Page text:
News Analysis: A review of Cherokee Principal Chief Bill John Baker’s administrative decision to purchase a golf course with additional land for a luxury resort and a second tier outlet mall appears to show yet another lack of regard for Cherokee Law if not insider dealing.
In short; the mode of operation for Chief Baker appears to be if the law restricts – change it – in this case more than doubling allowed expenditures without Council oversight. Question is why and to whom did the benefits flow?
As Cherokee Phoenix reporter Jami Custer wrote December 29, 2012, “At a special Dec. 27 council meeting, Tribal Councilors amended the tribe’s General Corporation Act to increase the dollar amount for Cherokee Nation Business (CNB) property purchases that don’t require council approval. The amount went from $6 million to $15 million.”
They then closed a “deal to buy Cherry Springs Golf Course for more than $8 million on December 28,” Custer wrote of a purchase that includes more than 300 acres of land next to Chief Baker’s personal business property. CNB further allocated nearly $3 million for course and restaurant renovations. The course is located at 700 E. Ballentine Road in Tahlequah, Oklahoma. But did the CNB get a good deal?
Comps or “comparables” are regarded as the single-best tool in determining property value. They contrast criteria from recently-sold properties in the immediate geographic area by; sale price, age, size, square footage and other elements. Real estate agents use comps to prepare a Comparative Market Analysis (CMA) for their clients. Apparently; this was not done on the Cherry Springs Golf Course purchase.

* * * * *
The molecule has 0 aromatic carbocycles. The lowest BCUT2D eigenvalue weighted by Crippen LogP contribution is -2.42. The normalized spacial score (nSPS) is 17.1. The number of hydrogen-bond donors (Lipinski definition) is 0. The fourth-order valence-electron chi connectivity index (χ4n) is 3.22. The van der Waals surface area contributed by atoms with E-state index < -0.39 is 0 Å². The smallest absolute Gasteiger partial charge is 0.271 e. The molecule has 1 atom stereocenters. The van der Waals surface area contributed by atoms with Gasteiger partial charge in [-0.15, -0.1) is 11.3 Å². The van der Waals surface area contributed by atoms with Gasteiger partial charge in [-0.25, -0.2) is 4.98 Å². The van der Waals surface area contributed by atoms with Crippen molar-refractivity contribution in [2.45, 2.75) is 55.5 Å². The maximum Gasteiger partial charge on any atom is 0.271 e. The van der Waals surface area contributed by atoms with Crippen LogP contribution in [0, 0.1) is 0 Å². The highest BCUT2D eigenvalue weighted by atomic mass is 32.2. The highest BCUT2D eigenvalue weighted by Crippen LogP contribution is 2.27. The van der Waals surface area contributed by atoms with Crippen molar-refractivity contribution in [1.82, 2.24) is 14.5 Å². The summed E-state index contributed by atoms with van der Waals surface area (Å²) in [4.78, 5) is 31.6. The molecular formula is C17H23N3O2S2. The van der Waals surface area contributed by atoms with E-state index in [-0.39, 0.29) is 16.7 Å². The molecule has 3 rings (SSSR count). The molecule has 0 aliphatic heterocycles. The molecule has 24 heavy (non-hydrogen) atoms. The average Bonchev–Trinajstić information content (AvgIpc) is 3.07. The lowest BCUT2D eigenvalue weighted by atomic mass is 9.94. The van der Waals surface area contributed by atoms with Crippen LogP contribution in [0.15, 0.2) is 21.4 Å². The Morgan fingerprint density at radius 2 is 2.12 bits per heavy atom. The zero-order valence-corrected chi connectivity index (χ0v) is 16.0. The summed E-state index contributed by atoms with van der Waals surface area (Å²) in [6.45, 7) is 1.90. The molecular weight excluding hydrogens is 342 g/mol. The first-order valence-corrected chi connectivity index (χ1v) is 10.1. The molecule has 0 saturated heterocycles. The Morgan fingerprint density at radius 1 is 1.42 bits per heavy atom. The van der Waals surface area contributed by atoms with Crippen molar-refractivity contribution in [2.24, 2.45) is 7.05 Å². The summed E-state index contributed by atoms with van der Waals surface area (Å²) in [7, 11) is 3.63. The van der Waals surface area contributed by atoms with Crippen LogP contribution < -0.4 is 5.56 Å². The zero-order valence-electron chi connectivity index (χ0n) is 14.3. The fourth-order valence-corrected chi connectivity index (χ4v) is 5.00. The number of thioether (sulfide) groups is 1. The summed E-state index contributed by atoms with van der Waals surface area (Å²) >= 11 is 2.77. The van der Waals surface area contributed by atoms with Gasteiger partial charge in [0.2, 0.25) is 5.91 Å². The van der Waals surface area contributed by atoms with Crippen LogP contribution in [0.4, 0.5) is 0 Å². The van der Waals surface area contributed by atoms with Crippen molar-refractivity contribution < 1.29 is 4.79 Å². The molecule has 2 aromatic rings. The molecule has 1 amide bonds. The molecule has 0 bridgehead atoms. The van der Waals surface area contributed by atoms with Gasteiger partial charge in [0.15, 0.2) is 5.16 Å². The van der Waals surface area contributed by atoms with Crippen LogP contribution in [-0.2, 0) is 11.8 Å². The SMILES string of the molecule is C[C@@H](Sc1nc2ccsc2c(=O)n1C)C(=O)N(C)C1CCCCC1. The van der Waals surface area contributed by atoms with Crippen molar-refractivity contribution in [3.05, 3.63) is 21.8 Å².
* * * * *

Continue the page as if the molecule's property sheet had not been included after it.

But for comparison a private group completed purchase of the Muskogee Country Club for $1 million according to a story in the Muskogee Phoenix on July 4, 2011. “Founded in 1907, the 135-acre club is the oldest country club in Oklahoma” the Phoenix story noted then added “years of mounting debt caused the facility to become unprofitable.” The Muskogee Country Club is located only 24 miles away from the Cherry Springs Golf Course.
In summary of the acquisition; CNB bought near twice the acreage for eight times the price of a more historically significant, better designed and maintained course less than 24 miles away.
CNB also owns and operates Cherokee Hills Golf Club at Hard Rock Hotel & Casino Tulsa and Cherokee Trails Golf Course in Tahlequah.
According to the National Golf Federation (NGF) reported in 2014 by Business Week, golf course closings have outpaced openings for eight straight years. The USA has lost 5 million golf players over the last decade. Rounds of golf played dropped 4.9 percent from 2012 to 2013 and golf participation among 18-34 year olds (the age range when most people take up the game for the first time) has declined 30 percent during the past twenty years.
Greg Nathan of NGF is on record nationally saying, “The problem is, there are great courses all over the country – lots of them and not nearly enough players to go around… [Golf] is also an expensive sport for most folks with families and [there] is a decline in the interest of junior players or millenials who find that golf is just not fun and engaging.”
Most troubling, Tulsa Today has found no feasibility (assessment of practicality) study even three years later. Attractive artist renderings have been provided for some announced features, but no economic analysis, market study or details on the development. With the outlet shopping mall; current cost estimates have grown to a whopping $170 million, but, again, without detailed economy study.
Sources assert the only confirmed lease, at this time, is for a car lot, but CNB is proceeding with construction without leases to guide configuration of the space. Building the outlet mall without securing lease agreements is a high risk if not foolish effort in the current economic climate in Oklahoma.
Tulsa Today reached out to Julie Hubbard, Cherokee Nation Public Relations, to question the lack of detailed studies on the project, but she has not responded to multiple messages.